Injured Workers Pharmacy Faces Class Action Lawsuit over Email Account Breach

A class action lawsuit has been filed in the U.S. District Court for the District of Massachusetts by the law firm Morgan & Morgan against Injured Workers Pharmacy (IWP) over a breach of the personal information of 75,771 customers.

IWP is an Andover, MA-based pharmacy that serves employees who were injured at work and receive workers’ compensation benefits. On May 11, 2021, IWP discovered several employee email accounts had been accessed by an unauthorized individual, and those email accounts contained sensitive information such as names, addresses, and Social Security numbers. The first email accounts were compromised in January 2021, which allowed unauthorized access to the information in the accounts for 4 months before the breach was detected and the accounts were secured. Affected individuals were offered complimentary credit monitoring and identity theft protection services for 24 months.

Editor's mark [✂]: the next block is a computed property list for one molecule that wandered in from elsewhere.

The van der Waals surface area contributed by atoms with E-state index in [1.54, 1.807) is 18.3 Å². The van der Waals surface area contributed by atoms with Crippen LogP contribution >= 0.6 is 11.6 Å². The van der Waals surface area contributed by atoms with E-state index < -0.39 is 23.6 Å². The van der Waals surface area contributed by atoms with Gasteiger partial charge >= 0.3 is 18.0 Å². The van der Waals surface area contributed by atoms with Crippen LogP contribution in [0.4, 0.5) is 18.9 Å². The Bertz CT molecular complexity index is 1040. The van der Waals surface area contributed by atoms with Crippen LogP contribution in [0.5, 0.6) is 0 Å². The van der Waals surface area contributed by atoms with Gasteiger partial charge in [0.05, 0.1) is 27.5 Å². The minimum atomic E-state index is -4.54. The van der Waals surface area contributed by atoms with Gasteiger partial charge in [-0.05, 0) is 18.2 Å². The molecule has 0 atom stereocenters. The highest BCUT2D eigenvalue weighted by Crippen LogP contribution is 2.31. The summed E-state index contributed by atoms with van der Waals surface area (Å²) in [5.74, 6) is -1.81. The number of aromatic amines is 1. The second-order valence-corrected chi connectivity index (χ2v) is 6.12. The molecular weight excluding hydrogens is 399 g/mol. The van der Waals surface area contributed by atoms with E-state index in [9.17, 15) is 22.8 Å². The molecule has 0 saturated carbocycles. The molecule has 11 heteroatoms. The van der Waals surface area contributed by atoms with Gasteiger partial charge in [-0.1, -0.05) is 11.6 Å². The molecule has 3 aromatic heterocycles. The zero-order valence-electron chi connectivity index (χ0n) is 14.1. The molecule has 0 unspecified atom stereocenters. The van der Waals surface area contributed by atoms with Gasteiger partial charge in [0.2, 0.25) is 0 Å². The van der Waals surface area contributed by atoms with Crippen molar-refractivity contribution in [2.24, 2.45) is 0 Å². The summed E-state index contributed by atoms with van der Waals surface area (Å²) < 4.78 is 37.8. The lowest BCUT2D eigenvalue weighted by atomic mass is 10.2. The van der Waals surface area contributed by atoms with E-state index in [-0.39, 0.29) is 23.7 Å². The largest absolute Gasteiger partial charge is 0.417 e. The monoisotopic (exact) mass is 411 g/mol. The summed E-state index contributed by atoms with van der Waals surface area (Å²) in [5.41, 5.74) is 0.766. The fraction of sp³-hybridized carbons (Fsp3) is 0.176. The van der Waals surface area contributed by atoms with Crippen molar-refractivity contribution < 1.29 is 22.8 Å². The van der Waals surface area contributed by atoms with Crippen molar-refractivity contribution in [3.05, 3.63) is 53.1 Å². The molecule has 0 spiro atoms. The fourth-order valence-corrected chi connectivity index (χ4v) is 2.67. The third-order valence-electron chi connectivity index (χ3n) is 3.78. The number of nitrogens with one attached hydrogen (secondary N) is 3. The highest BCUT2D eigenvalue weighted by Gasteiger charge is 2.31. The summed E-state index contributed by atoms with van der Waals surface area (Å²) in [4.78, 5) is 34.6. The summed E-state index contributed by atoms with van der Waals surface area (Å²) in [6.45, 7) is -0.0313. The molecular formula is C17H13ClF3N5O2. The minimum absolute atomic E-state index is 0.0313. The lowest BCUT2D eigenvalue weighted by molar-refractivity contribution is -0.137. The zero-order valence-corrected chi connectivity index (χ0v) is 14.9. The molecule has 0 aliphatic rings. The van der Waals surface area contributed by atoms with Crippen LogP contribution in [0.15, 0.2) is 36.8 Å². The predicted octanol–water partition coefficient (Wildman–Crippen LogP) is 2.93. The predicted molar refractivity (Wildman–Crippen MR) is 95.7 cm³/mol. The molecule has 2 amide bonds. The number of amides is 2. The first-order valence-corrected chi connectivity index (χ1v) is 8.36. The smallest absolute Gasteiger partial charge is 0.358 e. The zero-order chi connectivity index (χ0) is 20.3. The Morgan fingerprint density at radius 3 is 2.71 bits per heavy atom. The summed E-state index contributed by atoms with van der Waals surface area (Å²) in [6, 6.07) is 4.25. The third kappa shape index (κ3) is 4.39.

Plaintiffs Alexsis Webb and Marsclette Charley allege IWP failed to implement appropriate data security safeguards to ensure the privacy of their personal information and that of the class members, had not followed industry security best practices and had not provided security awareness training to the workforce. IWP failed to issue notification letters about the breach until February 2022, 9 months after the breach was detected. The lawsuit alleges negligence, negligence per se, breach of implied contract and fiduciary duty, invasion of privacy, and unjust enrichment.

The plaintiffs claim they face an imminent and ongoing risk of identity theft and fraud due to the exposure of their sensitive data to cybercriminals and have had to spend time and money protecting themselves against identity theft and fraud. The lawsuit seeks class action status, a jury trial, damages, reimbursement of out-of-pocket expenses, and legal costs.

IWP is no stranger to legal action. In 2020, IWP agreed to settle a case with Massachusetts Attorney General Maura Healey to resolve allegations the company played a role in shipping thousands of illegitimate opioid painkiller prescriptions across the United States between 2006 and 2012. The case was settled for $11 million.

Author: Steve Alder has many years of experience as a journalist, and comes from a background in market research. He is a specialist on legal and regulatory affairs, and has several years of experience writing about HIPAA. Steve holds a B.Sc. from the University of Liverpool.